January has been a blog-fest for building immunity and boosting your health. One of my biggest passions is teaching clients how to use their food as their medicine. Spices are a fantastic and flavorful addition to both your palate and your wellness regime. Here are the spices that I recommend most often:
Chili powder contains capsaicin, which is know to have anti-inflammatory effect on arthritic joints.
Suggestion: Shake liberal amounts onto potatoes and other snack foods
Cinnamon is known to lower blood glucose, cholesterol, and triglyceride levels. In addition to antioxidants, cinnamon contains polyphenols, which act like insulin that help regulate blood sugar.
Jazz up coffee, sprinkle on oatmeal, sprinkle on apples, etc.!
Add a dash to lemonade or tea; sprinkle onto cooked vegetables; lacto-ferment for a tasty and probiotic-rich condiment.
When sick with a cold, brew 1 cup hot water, juice of one quarter lemon, 1 teaspoon of honey, and 1/4 teaspoon ground ginger to encourage fast healing!
Oregano has been proven effective in fighting the bacterial disease know as giardia and is a powerful source of antioxidants (42 times the antioxidant activity of apples!).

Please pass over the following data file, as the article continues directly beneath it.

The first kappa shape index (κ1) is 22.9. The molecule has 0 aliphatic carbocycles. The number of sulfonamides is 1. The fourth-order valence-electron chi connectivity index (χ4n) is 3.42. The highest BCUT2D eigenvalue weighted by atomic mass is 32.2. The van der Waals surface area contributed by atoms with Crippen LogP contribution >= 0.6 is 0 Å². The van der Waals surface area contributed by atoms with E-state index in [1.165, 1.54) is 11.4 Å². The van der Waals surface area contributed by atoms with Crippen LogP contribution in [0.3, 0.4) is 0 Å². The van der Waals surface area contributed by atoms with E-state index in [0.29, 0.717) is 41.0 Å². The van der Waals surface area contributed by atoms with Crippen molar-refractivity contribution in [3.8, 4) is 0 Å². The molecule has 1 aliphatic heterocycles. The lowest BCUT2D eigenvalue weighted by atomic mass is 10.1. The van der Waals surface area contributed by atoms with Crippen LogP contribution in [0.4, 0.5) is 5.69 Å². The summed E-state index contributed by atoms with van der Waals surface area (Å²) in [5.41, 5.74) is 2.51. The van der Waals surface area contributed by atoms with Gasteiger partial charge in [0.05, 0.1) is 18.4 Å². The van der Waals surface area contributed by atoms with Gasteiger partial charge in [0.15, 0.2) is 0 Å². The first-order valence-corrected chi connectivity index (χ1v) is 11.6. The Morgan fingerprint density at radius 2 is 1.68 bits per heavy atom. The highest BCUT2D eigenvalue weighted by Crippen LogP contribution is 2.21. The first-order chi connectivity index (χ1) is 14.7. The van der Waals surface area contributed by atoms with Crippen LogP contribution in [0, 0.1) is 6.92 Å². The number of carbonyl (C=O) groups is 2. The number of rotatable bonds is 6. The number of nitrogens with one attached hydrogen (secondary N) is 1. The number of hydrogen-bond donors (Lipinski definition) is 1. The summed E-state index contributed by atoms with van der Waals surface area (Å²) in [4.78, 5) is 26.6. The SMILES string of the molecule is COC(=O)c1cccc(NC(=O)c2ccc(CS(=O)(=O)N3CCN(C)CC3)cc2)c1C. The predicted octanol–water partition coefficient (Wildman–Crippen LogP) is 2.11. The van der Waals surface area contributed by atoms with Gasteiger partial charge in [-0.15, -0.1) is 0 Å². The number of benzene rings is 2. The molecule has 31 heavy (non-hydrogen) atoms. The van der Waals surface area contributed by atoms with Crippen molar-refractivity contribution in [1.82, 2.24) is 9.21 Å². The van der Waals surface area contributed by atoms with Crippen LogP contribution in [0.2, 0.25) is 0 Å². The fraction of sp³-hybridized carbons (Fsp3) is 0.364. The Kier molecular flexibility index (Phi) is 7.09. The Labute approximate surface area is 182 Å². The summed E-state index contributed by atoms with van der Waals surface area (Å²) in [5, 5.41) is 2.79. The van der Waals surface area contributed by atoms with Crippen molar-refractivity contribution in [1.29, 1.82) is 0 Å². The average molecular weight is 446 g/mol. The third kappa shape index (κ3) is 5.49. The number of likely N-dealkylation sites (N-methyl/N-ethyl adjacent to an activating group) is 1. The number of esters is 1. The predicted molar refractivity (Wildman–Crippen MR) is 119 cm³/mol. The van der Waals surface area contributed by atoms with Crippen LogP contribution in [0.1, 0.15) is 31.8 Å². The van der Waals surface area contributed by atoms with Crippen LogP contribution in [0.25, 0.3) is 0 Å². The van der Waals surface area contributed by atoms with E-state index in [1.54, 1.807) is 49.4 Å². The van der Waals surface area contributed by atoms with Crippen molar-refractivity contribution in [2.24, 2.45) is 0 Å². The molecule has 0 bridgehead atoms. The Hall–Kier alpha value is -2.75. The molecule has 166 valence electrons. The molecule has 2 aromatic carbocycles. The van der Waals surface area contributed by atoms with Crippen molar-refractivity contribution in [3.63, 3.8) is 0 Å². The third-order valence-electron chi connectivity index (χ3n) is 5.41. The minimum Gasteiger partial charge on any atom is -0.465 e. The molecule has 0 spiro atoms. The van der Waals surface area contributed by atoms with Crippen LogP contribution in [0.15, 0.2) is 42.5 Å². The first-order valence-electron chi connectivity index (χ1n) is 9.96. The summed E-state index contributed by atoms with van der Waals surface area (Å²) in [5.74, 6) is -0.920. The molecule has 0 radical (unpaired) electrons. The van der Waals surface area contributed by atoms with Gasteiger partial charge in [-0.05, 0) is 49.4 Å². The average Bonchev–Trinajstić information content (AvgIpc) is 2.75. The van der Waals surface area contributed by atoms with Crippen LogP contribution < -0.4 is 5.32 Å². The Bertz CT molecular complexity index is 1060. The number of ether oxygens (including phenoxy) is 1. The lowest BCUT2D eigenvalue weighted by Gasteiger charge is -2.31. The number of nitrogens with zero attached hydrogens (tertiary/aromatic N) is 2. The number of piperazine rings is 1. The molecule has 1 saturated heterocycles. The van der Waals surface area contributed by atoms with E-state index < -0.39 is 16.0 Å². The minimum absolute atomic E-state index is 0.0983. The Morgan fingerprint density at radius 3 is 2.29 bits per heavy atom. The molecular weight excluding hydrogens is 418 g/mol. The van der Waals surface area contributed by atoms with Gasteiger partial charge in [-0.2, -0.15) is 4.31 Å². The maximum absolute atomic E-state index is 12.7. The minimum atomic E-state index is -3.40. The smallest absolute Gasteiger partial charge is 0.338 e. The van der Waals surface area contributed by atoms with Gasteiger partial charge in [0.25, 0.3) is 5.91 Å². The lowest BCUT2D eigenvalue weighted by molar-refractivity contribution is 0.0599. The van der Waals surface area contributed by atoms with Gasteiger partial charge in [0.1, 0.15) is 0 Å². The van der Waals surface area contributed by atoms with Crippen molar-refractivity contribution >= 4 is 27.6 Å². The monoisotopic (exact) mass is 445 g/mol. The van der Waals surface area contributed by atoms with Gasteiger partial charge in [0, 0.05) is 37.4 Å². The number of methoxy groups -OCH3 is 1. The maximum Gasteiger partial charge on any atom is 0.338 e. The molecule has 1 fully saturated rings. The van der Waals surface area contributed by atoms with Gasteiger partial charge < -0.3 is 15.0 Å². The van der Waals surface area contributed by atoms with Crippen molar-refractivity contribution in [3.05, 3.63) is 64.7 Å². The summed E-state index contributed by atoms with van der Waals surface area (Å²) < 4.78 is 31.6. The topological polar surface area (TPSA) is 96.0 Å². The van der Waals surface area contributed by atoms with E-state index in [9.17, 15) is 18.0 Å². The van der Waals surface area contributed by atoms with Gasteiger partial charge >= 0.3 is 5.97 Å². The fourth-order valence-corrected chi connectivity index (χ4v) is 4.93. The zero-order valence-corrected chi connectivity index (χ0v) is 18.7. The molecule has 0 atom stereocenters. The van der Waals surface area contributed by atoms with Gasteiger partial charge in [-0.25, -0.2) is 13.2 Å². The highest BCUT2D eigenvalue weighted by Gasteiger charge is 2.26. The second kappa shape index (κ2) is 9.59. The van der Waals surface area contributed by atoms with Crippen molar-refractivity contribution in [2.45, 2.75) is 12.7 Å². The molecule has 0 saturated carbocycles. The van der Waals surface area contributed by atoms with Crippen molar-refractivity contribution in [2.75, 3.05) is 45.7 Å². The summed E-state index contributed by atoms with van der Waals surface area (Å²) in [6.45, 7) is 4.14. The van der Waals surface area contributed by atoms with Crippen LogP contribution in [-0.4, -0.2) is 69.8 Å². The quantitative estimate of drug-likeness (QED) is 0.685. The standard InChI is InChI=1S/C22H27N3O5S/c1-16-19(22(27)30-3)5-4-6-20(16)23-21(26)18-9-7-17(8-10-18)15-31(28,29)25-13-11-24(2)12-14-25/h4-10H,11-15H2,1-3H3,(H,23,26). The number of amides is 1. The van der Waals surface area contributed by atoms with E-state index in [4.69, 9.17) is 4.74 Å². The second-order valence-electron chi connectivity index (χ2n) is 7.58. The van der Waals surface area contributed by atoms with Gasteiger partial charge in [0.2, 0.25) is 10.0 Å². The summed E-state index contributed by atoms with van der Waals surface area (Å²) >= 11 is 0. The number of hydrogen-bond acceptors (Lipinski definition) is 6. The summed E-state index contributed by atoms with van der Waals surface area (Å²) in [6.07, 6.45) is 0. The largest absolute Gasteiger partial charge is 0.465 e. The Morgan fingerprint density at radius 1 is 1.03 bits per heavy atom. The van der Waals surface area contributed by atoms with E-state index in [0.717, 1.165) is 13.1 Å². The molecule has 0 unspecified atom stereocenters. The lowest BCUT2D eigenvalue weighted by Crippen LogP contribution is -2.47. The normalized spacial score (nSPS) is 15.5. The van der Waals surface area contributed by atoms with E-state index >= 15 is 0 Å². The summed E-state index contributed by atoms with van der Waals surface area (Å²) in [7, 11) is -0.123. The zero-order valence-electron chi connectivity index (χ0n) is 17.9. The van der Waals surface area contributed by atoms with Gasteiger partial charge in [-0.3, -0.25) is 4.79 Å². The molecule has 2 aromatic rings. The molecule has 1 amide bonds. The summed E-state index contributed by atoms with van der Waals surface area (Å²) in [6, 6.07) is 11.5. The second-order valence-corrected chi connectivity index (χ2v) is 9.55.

Infuse your olive oil, sprinkle into soups, and add to salad dressing
Red Pepper is rich in Vitamins A, C, and K, lycopene, and more. The capsaicin acts on pain receptors; kills the bacteria that causes ulcers; lowers blood cholesterol; and increases body heat production, which aids in weight loss.
Sprinkle on hummus, pizza, salad, soup… anything!
Create your own spiced salt by combining the following: sea salt, paprika, cumin, and ground red pepper!
Brush organic, free-range chicken with rosemary and olive oil before roasting.
Thyme: Improve cognitive function, heart health, and reduce inflammation
Thyme contains a variety of beneficial compounds, including but not limited to flavonoids, which boost this herb’s antioxidant and anti-inflammatory benefits.
Use to flavor stews and soups, vegetables and casseroles, and marinades. Dress up mushrooms, seafood, and tuna salad! Try it in scrambled eggs!
The yellow pigment in curry powder is called curcumin and may thwart development of the amyloid brain plaques found in Alzheimer’s patients. Other studies suggest that curcumin inhibits the growth of cancer cells.
Spice up rice, casseroles, mac n’ cheese, or mix into mayo as a delicious sandwich spread! Be creative!
Please leave a comment with one of your favorite recipes or healthful suggestions!
Jennette Cable, ND, CTN, CCH, ST is in private practice as a traditional naturopath, classical homeopath, and sound therapist. She is also the founder and director of Creative Care & Wellness Center, a holistic wellness facility that celebrates the synergy between the creative expressive arts and holistic health through a creative array of classes, programs, and practitioners offering various holistic healing modalities.